Dichterbij Specialistische Zorg, Venray.  Trajectum-Hanzeborg, Zutphen Altrecht-Wier, Den Dolder.  De Bruggen Specialist

Dichterbij Specialistische Zorg, Venray. Trajectum-Hanzeborg, Zutphen Altrecht-Wier, Den Dolder. De Bruggen Specialist PowerPoint PPT Presentation

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Dichterbij Specialistische Zorg, Venray. Trajectum-Hanzeborg, Zutphen Altrecht-Wier, Den Dolder. De Bruggen Specialist

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1. Treatment oriented diagnostics with mildly mentally retarded adults with challenging behaviour

2. Gert-Jan Verberne clinical psychologist and psychotherapist

3. 1: therapist: we found in our assessment that you are completely normal… 2: completely normal; she: oh 3: I understand that this is quite a shock for you. May be psychotherapy can help you to accept this new situation; She: thanks, I should like this Sigmund (therapist)

4. contents Introduction: recent developments Diagnostics and indication What is relevant for my clients? What is important for indication and what are the consequences for diagnostic thinking? What is evidenced based and what should be developed? Some concluding comments and some remarks on behavioural deficits, evoking factors and chains of behaviour elements

5. Some scientific developments End of nosological thinking? Dimensional diagnostics Connection to biology and medication Experimental psychopathology Rational planning of treatment and evaluation of treatment effects

6. Diagnostics in function of indication Which treatment methods are effective in a certain group of people? Then investigate how to assess for suitability: indications, contraindications Examples: trainings: alexithymia, verbal self-regulation What is the relevance for your group of clients? Example: infant healthcare: weight, otitis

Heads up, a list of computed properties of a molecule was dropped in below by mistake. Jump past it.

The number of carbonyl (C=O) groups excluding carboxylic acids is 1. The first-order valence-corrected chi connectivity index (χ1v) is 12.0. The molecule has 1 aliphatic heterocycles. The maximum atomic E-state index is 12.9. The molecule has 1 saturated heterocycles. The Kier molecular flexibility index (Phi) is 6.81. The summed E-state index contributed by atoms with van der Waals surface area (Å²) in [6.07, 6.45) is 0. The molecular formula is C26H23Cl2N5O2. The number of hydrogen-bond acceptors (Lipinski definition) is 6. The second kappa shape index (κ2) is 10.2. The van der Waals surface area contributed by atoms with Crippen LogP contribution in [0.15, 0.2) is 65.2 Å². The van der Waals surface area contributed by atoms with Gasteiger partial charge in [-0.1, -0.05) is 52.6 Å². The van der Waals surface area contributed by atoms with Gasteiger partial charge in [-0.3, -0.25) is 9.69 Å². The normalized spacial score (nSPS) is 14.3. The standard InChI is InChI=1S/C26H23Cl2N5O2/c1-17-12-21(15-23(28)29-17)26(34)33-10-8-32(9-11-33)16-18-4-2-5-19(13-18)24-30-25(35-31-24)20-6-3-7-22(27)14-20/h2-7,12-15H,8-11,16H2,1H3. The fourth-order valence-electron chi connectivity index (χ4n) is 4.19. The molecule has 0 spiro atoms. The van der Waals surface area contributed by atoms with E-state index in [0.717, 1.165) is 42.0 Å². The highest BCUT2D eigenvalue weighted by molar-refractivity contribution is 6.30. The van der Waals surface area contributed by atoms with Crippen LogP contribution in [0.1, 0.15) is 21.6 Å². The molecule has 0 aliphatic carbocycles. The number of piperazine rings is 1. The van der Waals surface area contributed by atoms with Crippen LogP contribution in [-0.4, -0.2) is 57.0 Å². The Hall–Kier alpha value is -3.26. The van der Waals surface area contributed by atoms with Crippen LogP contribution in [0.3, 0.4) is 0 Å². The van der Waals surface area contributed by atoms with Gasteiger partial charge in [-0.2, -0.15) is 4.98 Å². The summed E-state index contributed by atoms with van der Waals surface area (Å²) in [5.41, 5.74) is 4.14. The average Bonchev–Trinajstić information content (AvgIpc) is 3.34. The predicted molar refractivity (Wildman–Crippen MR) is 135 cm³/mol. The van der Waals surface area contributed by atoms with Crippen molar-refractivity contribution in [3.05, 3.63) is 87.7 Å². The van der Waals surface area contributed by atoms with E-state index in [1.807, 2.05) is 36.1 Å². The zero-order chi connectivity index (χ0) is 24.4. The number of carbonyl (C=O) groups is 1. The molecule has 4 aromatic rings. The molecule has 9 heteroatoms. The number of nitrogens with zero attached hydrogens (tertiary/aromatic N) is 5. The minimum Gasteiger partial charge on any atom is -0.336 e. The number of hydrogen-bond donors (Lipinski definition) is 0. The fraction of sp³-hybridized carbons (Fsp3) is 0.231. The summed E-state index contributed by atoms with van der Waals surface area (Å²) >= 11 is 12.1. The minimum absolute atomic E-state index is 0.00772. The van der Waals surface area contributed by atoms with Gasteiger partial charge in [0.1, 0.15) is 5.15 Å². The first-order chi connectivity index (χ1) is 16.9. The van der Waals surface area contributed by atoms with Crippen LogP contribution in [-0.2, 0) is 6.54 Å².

7. Characteristics of mildly mentally retarded adults with severe challenging behaviour Environment is disrupted and disorganized by the behaviour Exhaustion and rejection Insecurity and anxiety Loss of familiarity Needs: safety, firm handhold, perspective, respect, control Problems in the social environment More agendas Mutual lack of freedom Deficits in behavioural repertoire Chains of behavioural elements

8. and Challenging behaviour as adaptive behaviour Challenging behaviour as part of existential design Challenging behaviour as communication Challenging behaviour as a reflection and sjablone of former interactions

9. But: Combination of many unfavourable conditions And: what helps? How?

10. Evidence based? Psychopharmacology Environmental therapy (Cognitive) behavioural therapy and (cognitive) behavioural training Offering perspectives. Negotiating on needs, perspectives and ways to achieve them, not underestimating or overestimating competences Enlargement of behavioural repertoire Changing fixed and stereotyped patterns of stimulus-response, reaction types

11. Do we know what is crucial in obtaining treatment success? A little bit

12. Some conclusions Start with ABC analysis (behavioural analysis) Egodystonic vs egosyntonic Alexithymia Side effects of psychoactive medication Autistic spectrum disorders: different learning style